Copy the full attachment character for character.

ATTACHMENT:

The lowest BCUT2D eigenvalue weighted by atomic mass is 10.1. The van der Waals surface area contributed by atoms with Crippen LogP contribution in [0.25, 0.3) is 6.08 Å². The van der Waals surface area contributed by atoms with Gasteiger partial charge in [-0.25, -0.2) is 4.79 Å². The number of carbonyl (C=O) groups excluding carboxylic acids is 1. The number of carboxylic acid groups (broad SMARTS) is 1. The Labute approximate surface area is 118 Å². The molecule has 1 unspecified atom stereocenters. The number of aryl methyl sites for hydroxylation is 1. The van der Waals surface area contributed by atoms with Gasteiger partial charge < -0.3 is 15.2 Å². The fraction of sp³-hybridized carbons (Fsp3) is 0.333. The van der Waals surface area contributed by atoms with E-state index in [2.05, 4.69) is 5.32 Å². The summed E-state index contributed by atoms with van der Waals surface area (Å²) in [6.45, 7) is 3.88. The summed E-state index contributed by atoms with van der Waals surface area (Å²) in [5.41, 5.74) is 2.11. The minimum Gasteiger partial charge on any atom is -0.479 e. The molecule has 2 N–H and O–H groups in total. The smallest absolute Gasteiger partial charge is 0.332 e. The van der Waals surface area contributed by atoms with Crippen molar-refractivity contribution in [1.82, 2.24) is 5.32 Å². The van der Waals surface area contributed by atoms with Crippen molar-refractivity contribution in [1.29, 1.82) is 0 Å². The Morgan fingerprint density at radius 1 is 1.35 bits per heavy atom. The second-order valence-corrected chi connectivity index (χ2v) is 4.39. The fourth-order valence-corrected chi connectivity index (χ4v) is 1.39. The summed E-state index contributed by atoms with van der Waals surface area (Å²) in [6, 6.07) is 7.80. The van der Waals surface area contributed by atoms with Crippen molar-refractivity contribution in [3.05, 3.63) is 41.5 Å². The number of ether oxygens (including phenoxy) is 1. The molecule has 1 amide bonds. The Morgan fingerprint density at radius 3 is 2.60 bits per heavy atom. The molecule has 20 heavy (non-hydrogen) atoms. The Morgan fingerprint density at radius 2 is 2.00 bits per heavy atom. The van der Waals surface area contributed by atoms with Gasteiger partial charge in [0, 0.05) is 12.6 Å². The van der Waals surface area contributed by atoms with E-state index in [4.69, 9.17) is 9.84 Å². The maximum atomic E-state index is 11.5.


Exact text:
The lowest BCUT2D eigenvalue weighted by atomic mass is 10.1. The van der Waals surface area contributed by atoms with Crippen LogP contribution in [0.25, 0.3) is 6.08 Å². The van der Waals surface area contributed by atoms with Gasteiger partial charge in [-0.25, -0.2) is 4.79 Å². The number of carbonyl (C=O) groups excluding carboxylic acids is 1. The number of carboxylic acid groups (broad SMARTS) is 1. The Labute approximate surface area is 118 Å². The molecule has 1 unspecified atom stereocenters. The number of aryl methyl sites for hydroxylation is 1. The van der Waals surface area contributed by atoms with Gasteiger partial charge < -0.3 is 15.2 Å². The fraction of sp³-hybridized carbons (Fsp3) is 0.333. The van der Waals surface area contributed by atoms with E-state index in [2.05, 4.69) is 5.32 Å². The summed E-state index contributed by atoms with van der Waals surface area (Å²) in [6.45, 7) is 3.88. The summed E-state index contributed by atoms with van der Waals surface area (Å²) in [5.41, 5.74) is 2.11. The minimum Gasteiger partial charge on any atom is -0.479 e. The molecule has 2 N–H and O–H groups in total. The smallest absolute Gasteiger partial charge is 0.332 e. The van der Waals surface area contributed by atoms with Crippen molar-refractivity contribution in [1.82, 2.24) is 5.32 Å². The van der Waals surface area contributed by atoms with Crippen molar-refractivity contribution in [1.29, 1.82) is 0 Å². The Morgan fingerprint density at radius 1 is 1.35 bits per heavy atom. The second-order valence-corrected chi connectivity index (χ2v) is 4.39. The fourth-order valence-corrected chi connectivity index (χ4v) is 1.39. The summed E-state index contributed by atoms with van der Waals surface area (Å²) in [6, 6.07) is 7.80. The van der Waals surface area contributed by atoms with Crippen molar-refractivity contribution in [3.05, 3.63) is 41.5 Å². The number of ether oxygens (including phenoxy) is 1. The molecule has 1 amide bonds. The Morgan fingerprint density at radius 3 is 2.60 bits per heavy atom. The molecule has 20 heavy (non-hydrogen) atoms. The Morgan fingerprint density at radius 2 is 2.00 bits per heavy atom. The van der Waals surface area contributed by atoms with Gasteiger partial charge in [0, 0.05) is 12.6 Å². The van der Waals surface area contributed by atoms with E-state index in [4.69, 9.17) is 9.84 Å². The maximum atomic E-state index is 11.5.